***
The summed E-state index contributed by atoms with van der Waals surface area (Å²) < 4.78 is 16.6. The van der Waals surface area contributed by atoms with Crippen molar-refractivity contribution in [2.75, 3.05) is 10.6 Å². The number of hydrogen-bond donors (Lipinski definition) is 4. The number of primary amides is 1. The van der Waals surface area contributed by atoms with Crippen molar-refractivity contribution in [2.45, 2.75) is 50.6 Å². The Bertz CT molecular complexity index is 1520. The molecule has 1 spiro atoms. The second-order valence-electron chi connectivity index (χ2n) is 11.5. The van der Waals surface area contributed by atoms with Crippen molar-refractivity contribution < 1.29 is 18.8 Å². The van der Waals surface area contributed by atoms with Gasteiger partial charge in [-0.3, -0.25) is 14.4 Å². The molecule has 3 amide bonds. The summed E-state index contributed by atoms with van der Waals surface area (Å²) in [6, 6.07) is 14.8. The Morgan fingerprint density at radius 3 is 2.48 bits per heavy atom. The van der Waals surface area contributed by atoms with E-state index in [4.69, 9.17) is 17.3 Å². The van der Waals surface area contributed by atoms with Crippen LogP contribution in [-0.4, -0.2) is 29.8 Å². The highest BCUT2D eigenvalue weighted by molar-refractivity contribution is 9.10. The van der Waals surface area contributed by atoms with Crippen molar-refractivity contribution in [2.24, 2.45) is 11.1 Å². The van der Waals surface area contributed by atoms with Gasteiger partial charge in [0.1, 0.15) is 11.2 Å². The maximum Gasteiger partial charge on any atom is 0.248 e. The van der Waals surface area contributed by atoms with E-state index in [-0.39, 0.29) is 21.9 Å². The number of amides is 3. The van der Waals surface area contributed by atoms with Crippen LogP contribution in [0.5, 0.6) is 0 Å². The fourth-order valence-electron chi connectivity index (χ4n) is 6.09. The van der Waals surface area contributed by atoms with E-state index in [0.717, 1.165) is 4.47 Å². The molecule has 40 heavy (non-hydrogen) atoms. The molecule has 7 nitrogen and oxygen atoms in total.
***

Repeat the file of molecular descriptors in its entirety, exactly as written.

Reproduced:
The summed E-state index contributed by atoms with van der Waals surface area (Å²) < 4.78 is 16.6. The van der Waals surface area contributed by atoms with Crippen molar-refractivity contribution in [2.75, 3.05) is 10.6 Å². The number of hydrogen-bond donors (Lipinski definition) is 4. The number of primary amides is 1. The van der Waals surface area contributed by atoms with Crippen molar-refractivity contribution in [2.45, 2.75) is 50.6 Å². The Bertz CT molecular complexity index is 1520. The molecule has 1 spiro atoms. The second-order valence-electron chi connectivity index (χ2n) is 11.5. The van der Waals surface area contributed by atoms with Crippen molar-refractivity contribution < 1.29 is 18.8 Å². The van der Waals surface area contributed by atoms with Gasteiger partial charge in [-0.3, -0.25) is 14.4 Å². The molecule has 3 amide bonds. The summed E-state index contributed by atoms with van der Waals surface area (Å²) in [6, 6.07) is 14.8. The Morgan fingerprint density at radius 3 is 2.48 bits per heavy atom. The van der Waals surface area contributed by atoms with E-state index in [4.69, 9.17) is 17.3 Å². The van der Waals surface area contributed by atoms with Crippen LogP contribution in [-0.4, -0.2) is 29.8 Å². The highest BCUT2D eigenvalue weighted by molar-refractivity contribution is 9.10. The van der Waals surface area contributed by atoms with Crippen molar-refractivity contribution in [2.24, 2.45) is 11.1 Å². The van der Waals surface area contributed by atoms with Gasteiger partial charge in [0.1, 0.15) is 11.2 Å². The maximum Gasteiger partial charge on any atom is 0.248 e. The van der Waals surface area contributed by atoms with E-state index in [-0.39, 0.29) is 21.9 Å². The number of amides is 3. The van der Waals surface area contributed by atoms with Crippen LogP contribution in [0.5, 0.6) is 0 Å². The fourth-order valence-electron chi connectivity index (χ4n) is 6.09. The van der Waals surface area contributed by atoms with E-state index in [0.717, 1.165) is 4.47 Å². The molecule has 40 heavy (non-hydrogen) atoms. The molecule has 7 nitrogen and oxygen atoms in total.